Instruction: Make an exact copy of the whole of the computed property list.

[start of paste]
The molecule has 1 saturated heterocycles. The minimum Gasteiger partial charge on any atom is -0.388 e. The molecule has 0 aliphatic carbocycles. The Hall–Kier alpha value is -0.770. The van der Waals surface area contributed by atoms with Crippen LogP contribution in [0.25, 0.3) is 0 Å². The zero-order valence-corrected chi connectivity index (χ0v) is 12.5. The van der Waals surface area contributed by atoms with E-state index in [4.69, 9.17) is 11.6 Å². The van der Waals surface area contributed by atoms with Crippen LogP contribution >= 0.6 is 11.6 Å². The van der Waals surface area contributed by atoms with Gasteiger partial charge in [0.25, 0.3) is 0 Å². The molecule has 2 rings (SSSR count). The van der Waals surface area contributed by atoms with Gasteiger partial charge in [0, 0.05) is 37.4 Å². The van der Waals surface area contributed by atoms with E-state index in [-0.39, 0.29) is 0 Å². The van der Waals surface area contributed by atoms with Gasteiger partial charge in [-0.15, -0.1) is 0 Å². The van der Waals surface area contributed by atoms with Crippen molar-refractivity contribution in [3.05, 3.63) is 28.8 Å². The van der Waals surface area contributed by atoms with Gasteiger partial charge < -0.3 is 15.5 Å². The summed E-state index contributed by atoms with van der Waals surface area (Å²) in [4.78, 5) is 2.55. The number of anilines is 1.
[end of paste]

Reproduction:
The molecule has 1 saturated heterocycles. The minimum Gasteiger partial charge on any atom is -0.388 e. The molecule has 0 aliphatic carbocycles. The Hall–Kier alpha value is -0.770. The van der Waals surface area contributed by atoms with Crippen LogP contribution in [0.25, 0.3) is 0 Å². The zero-order valence-corrected chi connectivity index (χ0v) is 12.5. The van der Waals surface area contributed by atoms with E-state index in [4.69, 9.17) is 11.6 Å². The van der Waals surface area contributed by atoms with Crippen LogP contribution >= 0.6 is 11.6 Å². The van der Waals surface area contributed by atoms with Gasteiger partial charge in [0.25, 0.3) is 0 Å². The molecule has 2 rings (SSSR count). The van der Waals surface area contributed by atoms with Gasteiger partial charge in [0, 0.05) is 37.4 Å². The van der Waals surface area contributed by atoms with E-state index in [-0.39, 0.29) is 0 Å². The van der Waals surface area contributed by atoms with Gasteiger partial charge in [-0.15, -0.1) is 0 Å². The van der Waals surface area contributed by atoms with Crippen molar-refractivity contribution in [3.05, 3.63) is 28.8 Å². The van der Waals surface area contributed by atoms with Gasteiger partial charge < -0.3 is 15.5 Å². The summed E-state index contributed by atoms with van der Waals surface area (Å²) in [4.78, 5) is 2.55. The number of anilines is 1.